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Since the dawn of the Web and ubiquitous free e-mail services over the past two decades, the need to secure personal information online has been evident but often ignored. Last month’s exposure of the U.S. National Security Agency’s PRISM program for collecting data on individuals suspected of plotting terrorist attacks, spying or other forms of malfeasance (pdf) has helped bring privacy issues back into the spotlight. In fact, the news about PRISM even encouraged some prominent Internet pioneers to condemn the practice and call for renewed efforts among Internet users and their service providers to encrypt more data, to protect it from prying eyes.
Vint Cerf, Google’s chief Internet evangelist and co-developer of the TCP/IP communications protocol that makes the Internet tick, recently told The Times of London that computer scientists should devise an anti-snooping solution for the Web using encrypted communication. Cerf encouraged developers to reexamine how some of the Internet’s core security features—in particular Internet Protocol Security (IPsec)—were designed to enable end-to-end cryptography.
Unfortunately, cryptography’s ability to thwart online surveillance or theft comes with a number of caveats and qualifications. Cerf’s comments highlight a key difficulty in using encryption to protect data as it traverses the Internet and comes to rest on a computer or storage drive. Given the diversity of the digital terrain, data is rarely encrypted from start to finish. Even when data is encrypted in transit from one computer to another in a network, it often must be decrypted at each point and reencrypted when handed off to the next computer. If any of these way stations—whether a PC, a Web server or a piece of networking equipment—is not well protected, unencrypted data is left vulnerable to prying eyes.
Data at rest
There are several programs available for encrypting data once it is stored on an end point like a PC or laptop—including Microsoft BitLocker, Apple FileVault, PGPdisk and TrueCrypt. These programs typically create an encrypted volume on the hard drive or encrypt the entire hard drive using a key derived from a password that you type in as part of the start-up process.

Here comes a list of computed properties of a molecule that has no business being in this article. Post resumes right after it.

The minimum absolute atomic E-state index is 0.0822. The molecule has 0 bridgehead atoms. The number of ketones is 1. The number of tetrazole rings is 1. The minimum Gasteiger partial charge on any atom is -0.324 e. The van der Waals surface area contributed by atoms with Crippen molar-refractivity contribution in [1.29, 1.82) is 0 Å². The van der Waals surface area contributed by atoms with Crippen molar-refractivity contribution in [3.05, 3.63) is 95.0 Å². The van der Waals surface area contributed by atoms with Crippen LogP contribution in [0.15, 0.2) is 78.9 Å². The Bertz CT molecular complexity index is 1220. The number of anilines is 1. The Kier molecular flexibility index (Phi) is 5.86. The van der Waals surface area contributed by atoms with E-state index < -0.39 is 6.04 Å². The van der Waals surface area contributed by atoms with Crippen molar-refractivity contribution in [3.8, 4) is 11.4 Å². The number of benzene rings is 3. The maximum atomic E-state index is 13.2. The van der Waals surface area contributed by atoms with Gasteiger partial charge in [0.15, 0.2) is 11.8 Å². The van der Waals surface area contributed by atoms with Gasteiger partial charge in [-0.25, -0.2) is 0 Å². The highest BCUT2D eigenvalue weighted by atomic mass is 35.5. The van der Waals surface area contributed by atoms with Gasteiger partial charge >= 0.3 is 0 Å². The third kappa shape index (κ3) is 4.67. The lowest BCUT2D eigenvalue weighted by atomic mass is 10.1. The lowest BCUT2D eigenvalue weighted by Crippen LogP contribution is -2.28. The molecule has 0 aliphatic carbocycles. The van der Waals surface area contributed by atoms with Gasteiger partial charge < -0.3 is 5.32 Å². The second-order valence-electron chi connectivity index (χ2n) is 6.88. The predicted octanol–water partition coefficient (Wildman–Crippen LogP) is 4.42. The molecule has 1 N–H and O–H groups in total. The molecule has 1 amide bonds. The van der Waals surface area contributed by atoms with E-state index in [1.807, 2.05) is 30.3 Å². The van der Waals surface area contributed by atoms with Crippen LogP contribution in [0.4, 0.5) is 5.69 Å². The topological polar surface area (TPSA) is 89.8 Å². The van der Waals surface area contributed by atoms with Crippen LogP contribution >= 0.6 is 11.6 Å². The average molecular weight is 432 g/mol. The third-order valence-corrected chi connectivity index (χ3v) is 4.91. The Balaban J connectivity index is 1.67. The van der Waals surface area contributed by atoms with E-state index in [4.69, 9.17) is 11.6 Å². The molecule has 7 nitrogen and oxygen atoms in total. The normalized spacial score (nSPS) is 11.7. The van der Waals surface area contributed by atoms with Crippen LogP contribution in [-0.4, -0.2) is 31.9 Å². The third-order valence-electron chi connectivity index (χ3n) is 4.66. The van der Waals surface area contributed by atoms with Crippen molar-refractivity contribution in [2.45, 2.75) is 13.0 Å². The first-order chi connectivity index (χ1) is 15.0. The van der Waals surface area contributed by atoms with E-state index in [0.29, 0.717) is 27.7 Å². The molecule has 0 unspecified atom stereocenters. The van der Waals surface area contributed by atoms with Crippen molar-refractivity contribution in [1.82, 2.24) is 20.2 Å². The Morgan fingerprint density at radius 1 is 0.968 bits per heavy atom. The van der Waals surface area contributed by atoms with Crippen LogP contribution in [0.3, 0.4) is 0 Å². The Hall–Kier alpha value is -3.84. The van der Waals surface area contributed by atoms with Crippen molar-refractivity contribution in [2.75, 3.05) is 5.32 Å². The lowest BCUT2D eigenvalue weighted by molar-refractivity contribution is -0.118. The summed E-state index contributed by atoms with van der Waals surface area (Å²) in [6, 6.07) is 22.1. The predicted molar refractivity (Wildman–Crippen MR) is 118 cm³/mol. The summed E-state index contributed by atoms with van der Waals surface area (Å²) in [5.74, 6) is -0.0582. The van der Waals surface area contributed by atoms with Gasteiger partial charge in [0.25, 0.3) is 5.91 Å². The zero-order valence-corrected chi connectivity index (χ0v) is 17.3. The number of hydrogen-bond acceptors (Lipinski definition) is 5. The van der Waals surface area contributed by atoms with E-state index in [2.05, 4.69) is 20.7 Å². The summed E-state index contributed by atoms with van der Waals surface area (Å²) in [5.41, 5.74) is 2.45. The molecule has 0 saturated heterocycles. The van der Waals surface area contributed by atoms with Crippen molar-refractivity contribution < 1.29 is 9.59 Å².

The catch is that users have to actively set up these programs. They don’t run by default, and many people don’t even know these programs exist.
Data in transit within the network can be encrypted using a number of different approaches, says cryptographer Paul Kocher, president and chief scientist of Cryptography Research, a designer of data, computer and network security systems. A widely used example is a password-protected wi-fi network, where the password is essentially used as an encryption key or to derive encryption keys so that data going from your machine back to the router is only accessible to people who know that password. Pretty Good Privacy (PGP) and Secure/Multipurpose Internet Mail Extensions (S/MIME) are a couple of other common encryption technologies but are limited primarily to e-mail transactions.
Secure Sockets Layer (SSL) protocol offers a broader example of how data can be encrypted in transit. Kocher helped develop SSL, a cryptographic protocol used to encode communications over TCP/IP networks, for Netscape as a means to transmit private documents via the Internet in the mid-1990s. SSL uses a cryptographic system with two keys—a public key to encrypt the data and a private key, known only to a message’s recipient, to decipher it.
If used properly, SSL encrypts a user’s data from their Web browser to the Web server. The browser can use SSL, for example, to authenticate that your computer is communicating with an actual Web site as opposed to an imposter set up to steal data or spread malware. (Note that URLs requiring an SSL connection start with “https” instead of “http”.)
The primary limitation of protocols like SSL is that the security depends on the machines on each end. If either of those devices has been infected with a virus or some other malware, decryption keys on that machine can be stolen, leaving data in transit vulnerable to theft or tampering. Given that encryption algorithms themselves tend to be very strong, it is more likely that a thief or eavesdropper will enter through something akin to a side door rather than try to break that algorithm and decrypt the data, Kocher says. “The end points are inevitably weaker than the mathematics of the algorithms.”
Another threat to SSL comes in the form of so-called “man in the middle” attacks, in which the attacker intercepts messages and then retransmits them. This is done in such a way that the two original parties still appear to be communicating with each other. Pop-up warnings normally caution users when this might be happening, but users often dismiss such warnings without realizing the consequences, Kocher says. (One such warning informs Web surfers: “This Connection Is Untrusted,” and offers the options “Get me out of here!” to terminate the connection or “I Understand the Risks” to proceed.)